The Special Inspector General for TARP, Christy Romero, has recommended that the Federal Reserve and the Treasury Department stop using LIBOR, the benchmark interest rate derived in such a slipshod way that it was rigged for years. But the Fed and Treasury aren’t taking Romero up on the request.

The Treasury and the Fed should “cease using Libor in TARP programs,” the special inspector general said in the report. “American taxpayers who funded TARP may have been at risk and continue to be at risk from the manipulation of Libor.” [...]

“The scale of what has erupted over Libor is significant,” Christy Romero, the special inspector general for TARP, said in an interview.

The Treasury and the Fed have said they had no choice but to use Libor in designing the lending programs that propped up the financial sector when credit seized up. In letters to Romero, both argued it was not in the taxpayers’ interest to pursue changes now.

In particular, Romero focused on two TARP programs, the TALF (Term Asset-Backed Securities Loan Facility) and the PPIP (Public-Private Investment Program), both of which have significant amounts tied to Libor, about $6 billion all told. She recommended that alternatives to Libor be pursued for the programs, as a different way to construct the benchmark. Both Treasury and the Fed basically said that the contracts have been written, they lack authority, and that changing the benchmark could result in taxpayer losses. That’s the kind of thing regulators say when they don’t want to do something and they don’t really want to explain it. Indeed, Romero questioned the objections, saying that both regulators have “broad discretion” to replace the Libor with the prime lending rate, for example.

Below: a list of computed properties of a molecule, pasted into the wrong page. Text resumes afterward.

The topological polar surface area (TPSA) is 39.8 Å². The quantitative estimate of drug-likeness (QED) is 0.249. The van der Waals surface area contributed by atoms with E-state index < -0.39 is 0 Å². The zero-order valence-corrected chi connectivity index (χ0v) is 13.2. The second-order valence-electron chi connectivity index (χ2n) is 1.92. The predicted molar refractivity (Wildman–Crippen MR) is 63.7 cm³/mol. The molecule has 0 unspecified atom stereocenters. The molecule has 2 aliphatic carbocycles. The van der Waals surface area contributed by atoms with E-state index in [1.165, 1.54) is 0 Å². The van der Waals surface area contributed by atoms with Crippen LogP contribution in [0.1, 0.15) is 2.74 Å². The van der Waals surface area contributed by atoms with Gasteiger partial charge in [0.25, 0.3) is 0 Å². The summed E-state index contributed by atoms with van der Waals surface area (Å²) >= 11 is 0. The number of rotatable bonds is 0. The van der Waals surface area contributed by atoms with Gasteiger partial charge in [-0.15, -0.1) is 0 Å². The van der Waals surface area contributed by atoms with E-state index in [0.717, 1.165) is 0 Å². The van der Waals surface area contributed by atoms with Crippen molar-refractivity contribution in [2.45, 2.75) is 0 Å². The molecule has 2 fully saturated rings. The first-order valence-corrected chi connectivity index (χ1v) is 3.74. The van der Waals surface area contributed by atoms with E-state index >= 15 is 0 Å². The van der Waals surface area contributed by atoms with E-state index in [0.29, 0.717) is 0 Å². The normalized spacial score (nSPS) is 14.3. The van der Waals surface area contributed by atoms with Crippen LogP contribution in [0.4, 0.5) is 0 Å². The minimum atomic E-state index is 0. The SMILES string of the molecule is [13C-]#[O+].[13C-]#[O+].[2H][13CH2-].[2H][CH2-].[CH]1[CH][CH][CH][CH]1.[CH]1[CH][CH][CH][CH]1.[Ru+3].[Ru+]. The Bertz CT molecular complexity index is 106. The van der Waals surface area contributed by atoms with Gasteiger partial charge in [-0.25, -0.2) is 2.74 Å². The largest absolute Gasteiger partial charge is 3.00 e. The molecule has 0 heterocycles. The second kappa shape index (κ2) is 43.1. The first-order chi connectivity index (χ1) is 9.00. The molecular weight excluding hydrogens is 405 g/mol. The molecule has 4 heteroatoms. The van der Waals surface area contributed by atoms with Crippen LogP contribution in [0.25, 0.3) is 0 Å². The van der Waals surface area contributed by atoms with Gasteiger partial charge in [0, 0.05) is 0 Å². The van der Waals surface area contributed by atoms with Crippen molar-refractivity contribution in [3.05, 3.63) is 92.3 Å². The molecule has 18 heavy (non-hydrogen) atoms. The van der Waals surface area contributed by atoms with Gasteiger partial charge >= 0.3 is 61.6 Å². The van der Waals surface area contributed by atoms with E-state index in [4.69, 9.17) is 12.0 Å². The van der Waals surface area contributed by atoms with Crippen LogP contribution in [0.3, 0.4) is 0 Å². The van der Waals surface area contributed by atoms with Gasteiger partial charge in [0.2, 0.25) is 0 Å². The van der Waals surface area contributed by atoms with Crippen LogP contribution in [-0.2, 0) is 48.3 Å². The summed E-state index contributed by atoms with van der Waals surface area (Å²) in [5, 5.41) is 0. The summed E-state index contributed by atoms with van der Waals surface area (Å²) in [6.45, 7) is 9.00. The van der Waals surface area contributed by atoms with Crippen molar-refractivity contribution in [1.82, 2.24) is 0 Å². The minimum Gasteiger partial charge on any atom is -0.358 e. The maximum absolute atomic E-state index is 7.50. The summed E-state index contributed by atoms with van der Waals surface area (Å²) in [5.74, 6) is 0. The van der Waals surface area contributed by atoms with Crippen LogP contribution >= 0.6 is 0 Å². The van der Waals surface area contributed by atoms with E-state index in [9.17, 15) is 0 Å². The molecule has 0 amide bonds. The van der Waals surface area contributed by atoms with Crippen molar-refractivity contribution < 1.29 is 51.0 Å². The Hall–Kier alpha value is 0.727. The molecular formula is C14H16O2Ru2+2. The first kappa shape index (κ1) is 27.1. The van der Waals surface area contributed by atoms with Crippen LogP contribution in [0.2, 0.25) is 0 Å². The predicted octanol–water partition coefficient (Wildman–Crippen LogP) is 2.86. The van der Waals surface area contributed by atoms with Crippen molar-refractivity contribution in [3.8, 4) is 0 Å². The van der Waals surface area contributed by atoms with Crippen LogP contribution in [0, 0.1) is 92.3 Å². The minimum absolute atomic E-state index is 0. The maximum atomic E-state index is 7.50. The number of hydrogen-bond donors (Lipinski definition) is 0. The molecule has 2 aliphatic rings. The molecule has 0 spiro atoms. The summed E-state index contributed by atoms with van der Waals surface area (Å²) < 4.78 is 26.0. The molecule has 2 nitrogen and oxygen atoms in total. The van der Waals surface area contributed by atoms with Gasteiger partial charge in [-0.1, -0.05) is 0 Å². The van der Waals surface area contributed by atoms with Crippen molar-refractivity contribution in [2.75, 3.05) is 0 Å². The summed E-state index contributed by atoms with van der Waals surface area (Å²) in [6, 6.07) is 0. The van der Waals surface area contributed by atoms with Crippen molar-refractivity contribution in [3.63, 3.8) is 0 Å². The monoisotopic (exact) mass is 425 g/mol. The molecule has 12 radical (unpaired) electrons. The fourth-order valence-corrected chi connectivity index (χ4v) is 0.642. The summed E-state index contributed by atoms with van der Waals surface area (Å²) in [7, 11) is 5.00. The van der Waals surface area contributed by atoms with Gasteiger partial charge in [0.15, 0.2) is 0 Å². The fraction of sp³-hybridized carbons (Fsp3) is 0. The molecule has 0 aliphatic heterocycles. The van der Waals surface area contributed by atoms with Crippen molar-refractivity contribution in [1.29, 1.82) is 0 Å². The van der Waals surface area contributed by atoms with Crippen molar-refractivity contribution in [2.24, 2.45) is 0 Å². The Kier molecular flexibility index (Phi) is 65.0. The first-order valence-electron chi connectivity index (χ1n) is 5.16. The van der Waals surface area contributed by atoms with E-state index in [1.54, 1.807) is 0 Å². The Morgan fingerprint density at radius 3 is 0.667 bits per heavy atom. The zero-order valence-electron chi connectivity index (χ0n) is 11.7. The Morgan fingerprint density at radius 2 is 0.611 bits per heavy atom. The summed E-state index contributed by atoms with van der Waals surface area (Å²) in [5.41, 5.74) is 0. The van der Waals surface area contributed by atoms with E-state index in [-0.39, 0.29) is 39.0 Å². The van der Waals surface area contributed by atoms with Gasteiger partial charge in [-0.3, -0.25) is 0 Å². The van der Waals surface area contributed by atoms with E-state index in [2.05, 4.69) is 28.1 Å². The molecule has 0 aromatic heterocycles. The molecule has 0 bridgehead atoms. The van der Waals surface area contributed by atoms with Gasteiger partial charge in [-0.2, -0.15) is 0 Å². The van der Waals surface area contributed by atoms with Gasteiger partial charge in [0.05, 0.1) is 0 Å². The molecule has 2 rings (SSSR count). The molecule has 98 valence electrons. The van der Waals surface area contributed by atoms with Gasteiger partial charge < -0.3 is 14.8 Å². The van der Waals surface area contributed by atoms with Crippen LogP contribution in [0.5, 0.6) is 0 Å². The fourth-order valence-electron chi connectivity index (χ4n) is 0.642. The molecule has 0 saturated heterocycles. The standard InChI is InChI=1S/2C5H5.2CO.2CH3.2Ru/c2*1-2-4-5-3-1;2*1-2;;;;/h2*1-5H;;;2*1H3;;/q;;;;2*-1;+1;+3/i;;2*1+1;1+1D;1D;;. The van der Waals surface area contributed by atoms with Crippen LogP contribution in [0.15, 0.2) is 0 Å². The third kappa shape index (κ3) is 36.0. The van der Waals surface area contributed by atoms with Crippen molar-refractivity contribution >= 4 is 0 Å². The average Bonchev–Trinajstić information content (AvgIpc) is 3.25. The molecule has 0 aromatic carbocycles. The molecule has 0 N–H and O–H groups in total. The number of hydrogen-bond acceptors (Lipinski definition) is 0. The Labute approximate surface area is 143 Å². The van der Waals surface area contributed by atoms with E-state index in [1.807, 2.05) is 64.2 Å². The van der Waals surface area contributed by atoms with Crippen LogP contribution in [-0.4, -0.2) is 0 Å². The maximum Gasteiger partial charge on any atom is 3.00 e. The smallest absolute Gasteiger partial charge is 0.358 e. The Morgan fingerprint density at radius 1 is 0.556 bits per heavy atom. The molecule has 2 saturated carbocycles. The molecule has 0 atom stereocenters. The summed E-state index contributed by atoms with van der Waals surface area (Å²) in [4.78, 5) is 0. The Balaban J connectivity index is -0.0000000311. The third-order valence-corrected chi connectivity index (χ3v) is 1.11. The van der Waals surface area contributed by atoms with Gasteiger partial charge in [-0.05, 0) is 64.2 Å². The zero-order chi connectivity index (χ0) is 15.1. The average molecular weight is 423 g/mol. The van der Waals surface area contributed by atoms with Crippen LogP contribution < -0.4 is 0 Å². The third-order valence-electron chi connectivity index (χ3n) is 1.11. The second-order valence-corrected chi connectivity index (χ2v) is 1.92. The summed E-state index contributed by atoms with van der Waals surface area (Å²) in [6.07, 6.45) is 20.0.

British regulators overhauled the Libor, previously derived through 16 banks sending the rate at which they get charged to borrow money over to the British Bankers’ Association. This proved susceptible to rate-rigging, as traders would call in favors to the rate-setters, asking them to raise or lower the Libor, depending on what they needed for their derivative trades. Later, during the cusp of the financial crisis, banks submitted deliberately lower Libor rates to pretend that their bank remained in good financial health. The Libor is used as a benchmark for trillions in structured finance products, and small shifts in the rate magnify as a result, costing one side of the trade billions at a time.

There is no current replacement for the British Bankers’ Association in setting Libor, though they have announced tighter regulation on the rate-setters who will supplant the BBA, including making Libor-rigging a criminal offense. More banks will be involved in submitting rates to smooth out any spikes.

But there’s plenty of reason to believe that Libor is a convenient fiction for the financial sector, one which cannot be “saved” through a better process of derivation. But Treasury and the Fed refuse to amend the contracts based on Libor, putting the taxpayer money for those programs at risk.

More from Shahien Nasiripour.